Now, most World War II veterans are battling bad knees and fading hearing, but almost 70 years ago they faced German tanks and Italian bullets and Japanese mines.
Many U.S. servicemen were not able to grow old enough to experience arthritis, and some weren’t even able to be properly laid to rest.
Although Jarrold Clovis Taylor’s family had a memorial in September 1944 and a plaque with his name is in the Ector County Cemetery, his body was never there, and for almost 66 years, no one knew where he or any of the other 77 sailors from the USS Flier had gone to rest.
* * *
Clovis Taylor was born March 1, 1921, in Electra to J.G. and Beaulah Taylor; he was their first child. Nine more siblings survived to join him during the next 17 years, and his 87-year-old sister Eunice Wittie, now of Stephenville, remembers him well.
“I envied him because he was so good looking, and I was a girl and thought I should be the pretty one,” Eunice said. “He was well-liked by everybody.”
Newspaper clippings preserved by the family chronicle of some of the awards Clovis received while in high school in Electra, such as most representative boy and president of the freshman class of 1938. He also worked at the movie theater, for the same people who owned the newspaper, and was a member of the Texas National Guard.
“He was a very active person,” Eunice said.
In March 1940, Clovis joined the Navy and went to San Diego. During the attack on Pearl Harbor in 1941, he was on the battleship USS Pennsylvania, which was hit but still able to sail. During 1942, he saw several battles, including Midway.
He then enrolled in submarine school at New London, Conn., graduated from there in March 1943, and began his service on the USS Flier, a Gato-class submarine.
Navy reports say that during the Flier’s three patrols, it earned one battle star and sank a total of 10,380 tons of Japanese shipping.
But Eunice said the last time she saw Clovis, he had a bad feeling about another patrol on the Flier.
” ‘Sis, if I go back on the Flier, it’ll be my third time out, and there’s an old Navy superstition that the third time you go out on the same submarine, I probably won’t be coming home again,’ ” she quoted Clovis as saying.
On Aug. 13, 1944, the USS Flier struck a naval mine in the Balabac Strait of the Philippines and quickly sank.
Fourteen people made it off of the ship, but only eight survived the swim and were rescued. Electrician’s mate, first class, Jarrold Clovis Taylor wasn’t one of them.
The Taylors had moved to Odessa in the summer of 1943, but in September 1944 Eunice was back in Electra visiting a friend. A telegram about the Flier came to her grandparents, and Electra being a small town, the news found its way to her. She took got on a bus and went back to Odessa.
“I cried the whole way home,” Eunice said.
Eunice said the Navy later sent a letter to their mother telling them that Clovis’ duty put him below deck, and only those above deck had been able to get out and swim.
“We lost all hope after that,” Eunice said.
* * *
For many years, no one knew exactly where the Flier had been sunk.
In 2008, the last surviving crew member of the Flier died, but Ensign Al Jacobson spent his life searching for the sub, and his family gave a production company named YAP Films all of the information Jacobson had collected during his life.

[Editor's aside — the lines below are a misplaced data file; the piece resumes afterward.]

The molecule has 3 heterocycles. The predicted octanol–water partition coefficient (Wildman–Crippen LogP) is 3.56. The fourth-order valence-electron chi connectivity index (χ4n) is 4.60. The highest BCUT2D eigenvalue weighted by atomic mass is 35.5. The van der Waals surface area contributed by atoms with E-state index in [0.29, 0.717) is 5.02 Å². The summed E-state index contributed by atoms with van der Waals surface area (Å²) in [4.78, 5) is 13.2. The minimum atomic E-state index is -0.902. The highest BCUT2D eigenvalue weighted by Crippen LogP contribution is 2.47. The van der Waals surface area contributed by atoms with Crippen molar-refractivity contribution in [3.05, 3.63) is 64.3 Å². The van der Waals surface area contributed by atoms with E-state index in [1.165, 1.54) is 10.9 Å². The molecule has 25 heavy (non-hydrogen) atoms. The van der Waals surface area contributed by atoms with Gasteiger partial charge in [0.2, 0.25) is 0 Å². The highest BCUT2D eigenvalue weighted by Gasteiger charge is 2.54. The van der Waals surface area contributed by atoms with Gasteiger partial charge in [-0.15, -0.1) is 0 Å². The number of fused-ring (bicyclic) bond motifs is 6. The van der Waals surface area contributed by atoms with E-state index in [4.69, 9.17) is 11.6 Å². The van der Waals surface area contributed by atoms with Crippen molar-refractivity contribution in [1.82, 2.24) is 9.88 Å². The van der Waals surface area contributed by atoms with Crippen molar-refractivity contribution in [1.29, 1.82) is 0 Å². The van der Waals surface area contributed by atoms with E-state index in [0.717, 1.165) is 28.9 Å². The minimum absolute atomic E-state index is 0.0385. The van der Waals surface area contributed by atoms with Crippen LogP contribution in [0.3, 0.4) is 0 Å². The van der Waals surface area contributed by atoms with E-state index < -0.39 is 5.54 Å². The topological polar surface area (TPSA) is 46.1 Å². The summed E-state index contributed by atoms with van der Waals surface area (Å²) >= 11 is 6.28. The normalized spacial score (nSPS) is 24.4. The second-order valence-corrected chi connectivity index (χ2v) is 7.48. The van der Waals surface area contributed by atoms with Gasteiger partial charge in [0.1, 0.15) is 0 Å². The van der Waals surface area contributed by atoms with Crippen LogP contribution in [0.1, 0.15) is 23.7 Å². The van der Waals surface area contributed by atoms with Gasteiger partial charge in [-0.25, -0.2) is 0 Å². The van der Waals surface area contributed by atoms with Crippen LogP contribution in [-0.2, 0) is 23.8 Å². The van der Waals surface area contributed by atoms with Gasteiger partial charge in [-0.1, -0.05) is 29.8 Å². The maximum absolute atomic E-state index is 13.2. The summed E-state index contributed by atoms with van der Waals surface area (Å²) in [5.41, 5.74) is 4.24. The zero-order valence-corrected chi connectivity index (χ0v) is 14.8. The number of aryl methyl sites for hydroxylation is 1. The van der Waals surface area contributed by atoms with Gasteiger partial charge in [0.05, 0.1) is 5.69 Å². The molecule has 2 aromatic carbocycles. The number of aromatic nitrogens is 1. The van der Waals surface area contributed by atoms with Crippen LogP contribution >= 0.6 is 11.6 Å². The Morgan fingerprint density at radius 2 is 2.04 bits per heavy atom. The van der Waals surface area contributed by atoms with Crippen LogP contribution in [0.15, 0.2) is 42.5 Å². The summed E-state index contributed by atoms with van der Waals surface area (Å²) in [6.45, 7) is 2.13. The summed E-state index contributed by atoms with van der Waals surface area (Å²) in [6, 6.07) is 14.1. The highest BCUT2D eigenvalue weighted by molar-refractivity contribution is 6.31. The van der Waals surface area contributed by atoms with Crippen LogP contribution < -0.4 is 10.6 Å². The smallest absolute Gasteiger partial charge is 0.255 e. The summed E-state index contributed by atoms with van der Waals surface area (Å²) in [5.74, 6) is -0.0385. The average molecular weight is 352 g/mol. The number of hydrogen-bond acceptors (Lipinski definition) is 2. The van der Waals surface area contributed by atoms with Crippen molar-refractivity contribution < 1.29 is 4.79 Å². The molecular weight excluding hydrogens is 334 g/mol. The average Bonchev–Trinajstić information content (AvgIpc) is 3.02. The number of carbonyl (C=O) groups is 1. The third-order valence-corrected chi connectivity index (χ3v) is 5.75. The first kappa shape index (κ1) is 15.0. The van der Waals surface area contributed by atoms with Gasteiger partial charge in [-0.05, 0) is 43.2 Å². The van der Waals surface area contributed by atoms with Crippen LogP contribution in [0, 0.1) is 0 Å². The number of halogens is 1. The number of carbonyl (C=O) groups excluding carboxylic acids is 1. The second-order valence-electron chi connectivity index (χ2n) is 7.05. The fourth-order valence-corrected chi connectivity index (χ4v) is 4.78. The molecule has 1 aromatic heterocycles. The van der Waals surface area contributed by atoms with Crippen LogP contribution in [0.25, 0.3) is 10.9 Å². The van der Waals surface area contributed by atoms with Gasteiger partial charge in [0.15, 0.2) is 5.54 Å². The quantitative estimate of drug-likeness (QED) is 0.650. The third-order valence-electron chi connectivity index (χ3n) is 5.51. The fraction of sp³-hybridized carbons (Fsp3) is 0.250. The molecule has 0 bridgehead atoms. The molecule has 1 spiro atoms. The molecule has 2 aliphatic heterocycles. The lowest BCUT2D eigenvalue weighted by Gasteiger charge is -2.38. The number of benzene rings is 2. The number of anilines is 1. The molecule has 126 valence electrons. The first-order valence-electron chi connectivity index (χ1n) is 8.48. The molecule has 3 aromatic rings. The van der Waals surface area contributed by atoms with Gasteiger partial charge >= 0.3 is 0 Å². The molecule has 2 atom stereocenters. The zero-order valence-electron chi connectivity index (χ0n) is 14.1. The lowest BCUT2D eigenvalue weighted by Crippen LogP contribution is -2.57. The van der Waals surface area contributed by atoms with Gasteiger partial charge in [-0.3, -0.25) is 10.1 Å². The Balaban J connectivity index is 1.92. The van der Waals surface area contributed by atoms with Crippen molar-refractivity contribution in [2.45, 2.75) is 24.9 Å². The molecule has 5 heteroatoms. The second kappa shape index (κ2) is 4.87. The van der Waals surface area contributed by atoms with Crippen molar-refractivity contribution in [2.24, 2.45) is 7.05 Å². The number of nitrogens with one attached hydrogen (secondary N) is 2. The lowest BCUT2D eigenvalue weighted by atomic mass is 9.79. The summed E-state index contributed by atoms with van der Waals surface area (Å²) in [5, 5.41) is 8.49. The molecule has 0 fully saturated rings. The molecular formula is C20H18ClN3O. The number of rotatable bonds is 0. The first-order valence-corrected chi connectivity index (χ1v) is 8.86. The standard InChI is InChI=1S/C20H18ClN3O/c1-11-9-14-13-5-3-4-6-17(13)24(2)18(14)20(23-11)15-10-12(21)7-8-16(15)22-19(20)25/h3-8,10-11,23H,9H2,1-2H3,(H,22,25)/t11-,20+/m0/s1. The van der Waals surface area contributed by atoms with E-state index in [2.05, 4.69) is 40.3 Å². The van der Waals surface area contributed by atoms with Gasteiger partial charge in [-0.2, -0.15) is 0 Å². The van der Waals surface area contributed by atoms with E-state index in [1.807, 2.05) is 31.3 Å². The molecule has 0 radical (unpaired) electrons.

In spring 2009, father-and-son professional divers Mike and Warren Fletcher of the TV show “Dive Detectives” used that information to locate the wreckage of a submarine in the same area the Flier was lost. YAP Films gave the findings to the U.S. Navy, which announced Feb. 1 that it had determined the wreck could only be that of the Flier.
March 19, Mary Bentz of the USS Flier Family Search Team contacted the Odessa American about locating family members of Clovis Taylor because records showed he had relatives in the area.
A search turned up four surviving siblings who lived in Odessa: brothers Duane and Dearl Taylor and sisters Glenda Haynie and Jeri Noe.
Duane, who said he was too young to remember Clovis well, provided an album of family photos and press clippings of Clovis, and the contact information of some of his family, including Eunice Wittie.
Sisters Frances Dumond and Leona Wimberly currently live in Junction; brother and WWII Army veteran Robert Taylor died in 1997 in Odessa, and sister Joletta Taylor died in 2005 in Kerville.
“The whole family has been so elated that this has come up,” Eunice said. “We have talked all day long. … We can finally have a closure about this now.”
Bentz, whose uncle went down with the submarine the USS Grunion in 1942, was also quite pleased.
“This has just been great,” Bentz said. “This is exciting news.”
Bentz said that only five of the 52 submarines lost during WWII have been located, but at last count, only eight crewmembers of the Flier remained needing family contacts.
The Flier Search Team is planning a memorial ceremony for the men of USS Flier on Aug. 13 at the Great Lakes Naval Memorial and Museum located in Muskegon, Mich.
“We have to never forget these people,” Bentz said.
“It’s a sad situation that boys had to fight for the county, and we were so proud of them,” Eunice said. “Hopefully it will never happen again.”
- Jarrold Clovis Taylor (1921-1944)
- Eunice Wittie (1924-)
- Robert Taylor (1926-1997)
- Frances Dumond (1927-)
- Leona Wimberly (1929-)
- Duane Taylor (1931-)
- Joletta Taylor (1933-2005)
- Glenda Haynie (1935-)
- Dearl Taylor (1938-)
- Jeri Noe (1943-)